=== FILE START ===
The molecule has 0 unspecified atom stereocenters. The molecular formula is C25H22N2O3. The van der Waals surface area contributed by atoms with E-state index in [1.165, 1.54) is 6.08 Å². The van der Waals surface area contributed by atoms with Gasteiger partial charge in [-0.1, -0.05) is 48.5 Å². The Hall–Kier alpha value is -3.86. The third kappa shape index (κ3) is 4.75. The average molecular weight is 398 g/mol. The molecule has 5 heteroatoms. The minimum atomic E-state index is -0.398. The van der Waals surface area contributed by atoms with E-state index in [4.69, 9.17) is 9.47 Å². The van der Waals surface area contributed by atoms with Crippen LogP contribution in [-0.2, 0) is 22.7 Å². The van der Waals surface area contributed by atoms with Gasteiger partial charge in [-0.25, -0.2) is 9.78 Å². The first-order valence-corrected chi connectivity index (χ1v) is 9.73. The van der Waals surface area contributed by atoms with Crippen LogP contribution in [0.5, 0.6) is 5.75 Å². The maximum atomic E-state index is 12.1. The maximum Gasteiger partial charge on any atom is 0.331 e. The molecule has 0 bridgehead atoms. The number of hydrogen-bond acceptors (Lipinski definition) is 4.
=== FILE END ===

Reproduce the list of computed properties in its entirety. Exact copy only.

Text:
The molecule has 0 unspecified atom stereocenters. The molecular formula is C25H22N2O3. The van der Waals surface area contributed by atoms with E-state index in [1.165, 1.54) is 6.08 Å². The van der Waals surface area contributed by atoms with Gasteiger partial charge in [-0.1, -0.05) is 48.5 Å². The Hall–Kier alpha value is -3.86. The third kappa shape index (κ3) is 4.75. The average molecular weight is 398 g/mol. The molecule has 5 heteroatoms. The minimum atomic E-state index is -0.398. The van der Waals surface area contributed by atoms with E-state index in [4.69, 9.17) is 9.47 Å². The van der Waals surface area contributed by atoms with Crippen LogP contribution in [-0.2, 0) is 22.7 Å². The van der Waals surface area contributed by atoms with Gasteiger partial charge in [-0.25, -0.2) is 9.78 Å². The first-order valence-corrected chi connectivity index (χ1v) is 9.73. The van der Waals surface area contributed by atoms with Crippen LogP contribution in [0.5, 0.6) is 5.75 Å². The maximum atomic E-state index is 12.1. The maximum Gasteiger partial charge on any atom is 0.331 e. The molecule has 0 bridgehead atoms. The number of hydrogen-bond acceptors (Lipinski definition) is 4.